• [0003]
    Lately, financial institutions as well as other companies that have a trusted relationship with their customers have been attacked by Phishing. For the sake of example, and without limiting the generality of the phenomena, if a bank is attacked by Phishing, individuals may receive an e-mail which is allegedly sent by the bank, and are persuaded into supplying private or valuable identifying personal data online under several pretences—for example, without limitation,—so that the bank can register them to a new service, or to protect against unauthorized charges.
  • [0004]
    The damage to the bank, or any other company whose identity if faked is significant. Phishing can injure valuable corporate brand equity, ruin customer trust, increase operational costs through growing customer complaints, and present additional risks and problems. The bank or other attached company may has to publish a general warning to its customers, and sometimes even cancel or block people's accounts.
  • [0005]
    Phishing may involve, but is not limited to, for example: (1) The originators of “Phishing” e-mails attempt to make the e-mail distributed seem to be coming from a legitimate source. In order to achieve that goal, the Phishing e-mail may be disguised as a legitimate e-mail, and includes elements and characteristics of a legitimate organization, such as (without limitation) logo, domain names, brands and colors; (2) In order for the Phishing to be advantageous for its originators, the originators of “Phishing” need to somehow divert information that the trusting consumers submit in response to the seemingly legitimate e-mail. Such information might be diverted via for example a link to a separate web-page that requires the individual to input valuable private information, or via telephone, if the e-mail directs the recipient to call a certain telephone number (following which the recipients valuable information might be collected over the phone). Such illegitimate links or contact telephone numbers may be referred to as “illegitimate contact pointers”.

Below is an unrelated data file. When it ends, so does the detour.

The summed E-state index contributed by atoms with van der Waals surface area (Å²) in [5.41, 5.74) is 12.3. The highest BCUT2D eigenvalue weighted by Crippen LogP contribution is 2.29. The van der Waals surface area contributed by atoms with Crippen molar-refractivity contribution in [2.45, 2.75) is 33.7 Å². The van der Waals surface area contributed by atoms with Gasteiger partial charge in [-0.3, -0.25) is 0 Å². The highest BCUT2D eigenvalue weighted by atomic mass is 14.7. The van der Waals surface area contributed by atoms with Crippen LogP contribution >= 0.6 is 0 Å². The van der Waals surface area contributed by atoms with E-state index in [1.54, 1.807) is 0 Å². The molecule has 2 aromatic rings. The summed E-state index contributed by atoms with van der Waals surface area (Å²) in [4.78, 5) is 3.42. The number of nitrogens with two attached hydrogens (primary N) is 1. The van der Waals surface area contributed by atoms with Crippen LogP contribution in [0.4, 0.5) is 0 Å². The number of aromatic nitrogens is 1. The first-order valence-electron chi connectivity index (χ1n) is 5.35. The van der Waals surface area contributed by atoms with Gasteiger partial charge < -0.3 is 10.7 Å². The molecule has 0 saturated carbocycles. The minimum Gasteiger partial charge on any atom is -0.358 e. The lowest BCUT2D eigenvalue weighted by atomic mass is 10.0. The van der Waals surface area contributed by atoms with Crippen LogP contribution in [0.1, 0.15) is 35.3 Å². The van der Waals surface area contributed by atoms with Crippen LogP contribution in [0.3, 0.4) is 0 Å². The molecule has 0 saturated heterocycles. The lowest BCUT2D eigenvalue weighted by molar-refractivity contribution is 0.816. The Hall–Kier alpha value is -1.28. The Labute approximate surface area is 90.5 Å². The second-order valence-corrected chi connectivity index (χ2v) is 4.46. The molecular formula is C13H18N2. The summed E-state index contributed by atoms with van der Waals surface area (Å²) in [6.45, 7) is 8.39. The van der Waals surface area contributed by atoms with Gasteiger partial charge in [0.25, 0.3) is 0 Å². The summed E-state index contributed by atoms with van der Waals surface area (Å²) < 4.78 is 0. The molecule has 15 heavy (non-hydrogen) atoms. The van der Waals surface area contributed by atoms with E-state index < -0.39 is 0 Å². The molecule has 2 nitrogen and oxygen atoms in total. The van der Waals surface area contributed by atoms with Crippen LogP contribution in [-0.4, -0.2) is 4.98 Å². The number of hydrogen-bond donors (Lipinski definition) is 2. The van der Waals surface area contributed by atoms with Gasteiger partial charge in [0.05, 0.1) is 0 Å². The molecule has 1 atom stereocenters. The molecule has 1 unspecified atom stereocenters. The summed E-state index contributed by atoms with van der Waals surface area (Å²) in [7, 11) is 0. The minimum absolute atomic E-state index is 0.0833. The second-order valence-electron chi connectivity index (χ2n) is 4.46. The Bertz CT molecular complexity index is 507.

• [0006]
    The implications of the above characteristics of Phishing are that any Phishing e-mails typically include a mixture of both legitimate and illegitimate contact pointers (such as links to other web pages or telephone numbers). Legitimate contact pointers would point to web pages or telephone numbers that belong to legitimate e-mail senders. Illegitimate contact pointers would point to web pages or telephone numbers that belong to the parties committing fraud.
  • SUMMARY OF THE INVENTION
  • [0007]
    In one embodiment, a system and method may respond to a fraudulent attack, such as a Phishing attack. The system and method may send a number of responses to party committing fraud, the responses designed to mimic the responses to a Phishing attack. The responses may include codes or marked information designed to entrap or detect the party committing fraud.
  • [0008]
    Embodiments of the present invention relate to a method and system for reducing negative consequences associated with the submitting of valuable and confidential information by individuals to fraudulent impostors, as well as for increasing the likelihood that fraudulent impostors be captured.
  • [0009]
    Embodiments of the current invention include a system and method for minimizing the impact of Phishing scams as well as facilitating the detection of the originators of the attack.
  • BRIEF DESCRIPTION OF THE DRAWINGS
  • [0010]
    Embodiments of the invention are illustrated by way of example and not limitation in the figures of the accompanying drawings, in which like reference numerals indicate corresponding, analogous or similar elements, and in which: